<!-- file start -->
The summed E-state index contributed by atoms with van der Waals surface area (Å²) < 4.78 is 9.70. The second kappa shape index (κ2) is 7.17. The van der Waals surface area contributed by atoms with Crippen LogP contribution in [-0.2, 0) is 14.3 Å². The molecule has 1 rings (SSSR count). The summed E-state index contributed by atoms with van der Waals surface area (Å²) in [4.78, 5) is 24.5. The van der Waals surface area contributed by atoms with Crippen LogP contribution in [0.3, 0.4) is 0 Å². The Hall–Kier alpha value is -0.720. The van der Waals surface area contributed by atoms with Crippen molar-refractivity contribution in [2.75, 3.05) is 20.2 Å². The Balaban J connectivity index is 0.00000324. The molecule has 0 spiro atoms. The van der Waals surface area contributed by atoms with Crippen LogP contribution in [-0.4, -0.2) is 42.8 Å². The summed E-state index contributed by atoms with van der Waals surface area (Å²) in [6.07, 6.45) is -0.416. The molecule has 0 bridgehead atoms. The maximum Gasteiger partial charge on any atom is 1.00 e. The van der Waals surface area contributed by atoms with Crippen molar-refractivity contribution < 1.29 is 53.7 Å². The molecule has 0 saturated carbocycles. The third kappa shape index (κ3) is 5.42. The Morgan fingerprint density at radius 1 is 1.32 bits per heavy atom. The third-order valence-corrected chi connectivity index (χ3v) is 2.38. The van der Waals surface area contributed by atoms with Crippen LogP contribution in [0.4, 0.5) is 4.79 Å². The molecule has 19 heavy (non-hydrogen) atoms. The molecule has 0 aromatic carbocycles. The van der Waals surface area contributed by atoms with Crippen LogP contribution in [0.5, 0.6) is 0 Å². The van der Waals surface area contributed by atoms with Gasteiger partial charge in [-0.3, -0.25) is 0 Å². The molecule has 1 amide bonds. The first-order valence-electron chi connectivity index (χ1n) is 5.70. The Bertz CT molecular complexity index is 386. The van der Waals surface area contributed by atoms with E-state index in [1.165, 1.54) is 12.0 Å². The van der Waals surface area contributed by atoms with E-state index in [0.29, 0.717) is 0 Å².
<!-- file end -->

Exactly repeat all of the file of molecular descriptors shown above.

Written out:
The summed E-state index contributed by atoms with van der Waals surface area (Å²) < 4.78 is 9.70. The second kappa shape index (κ2) is 7.17. The van der Waals surface area contributed by atoms with Crippen LogP contribution in [-0.2, 0) is 14.3 Å². The molecule has 1 rings (SSSR count). The summed E-state index contributed by atoms with van der Waals surface area (Å²) in [4.78, 5) is 24.5. The van der Waals surface area contributed by atoms with Crippen LogP contribution in [0.3, 0.4) is 0 Å². The Hall–Kier alpha value is -0.720. The van der Waals surface area contributed by atoms with Crippen molar-refractivity contribution in [2.75, 3.05) is 20.2 Å². The Balaban J connectivity index is 0.00000324. The molecule has 0 spiro atoms. The van der Waals surface area contributed by atoms with Crippen LogP contribution in [-0.4, -0.2) is 42.8 Å². The summed E-state index contributed by atoms with van der Waals surface area (Å²) in [6.07, 6.45) is -0.416. The molecule has 0 bridgehead atoms. The maximum Gasteiger partial charge on any atom is 1.00 e. The van der Waals surface area contributed by atoms with Crippen molar-refractivity contribution < 1.29 is 53.7 Å². The molecule has 0 saturated carbocycles. The third kappa shape index (κ3) is 5.42. The Morgan fingerprint density at radius 1 is 1.32 bits per heavy atom. The third-order valence-corrected chi connectivity index (χ3v) is 2.38. The van der Waals surface area contributed by atoms with Crippen LogP contribution in [0.4, 0.5) is 4.79 Å². The molecule has 19 heavy (non-hydrogen) atoms. The molecule has 0 aromatic carbocycles. The van der Waals surface area contributed by atoms with Crippen LogP contribution in [0.5, 0.6) is 0 Å². The van der Waals surface area contributed by atoms with Gasteiger partial charge in [-0.3, -0.25) is 0 Å². The molecule has 1 amide bonds. The first-order valence-electron chi connectivity index (χ1n) is 5.70. The Bertz CT molecular complexity index is 386. The van der Waals surface area contributed by atoms with E-state index in [1.165, 1.54) is 12.0 Å². The van der Waals surface area contributed by atoms with E-state index in [0.29, 0.717) is 0 Å².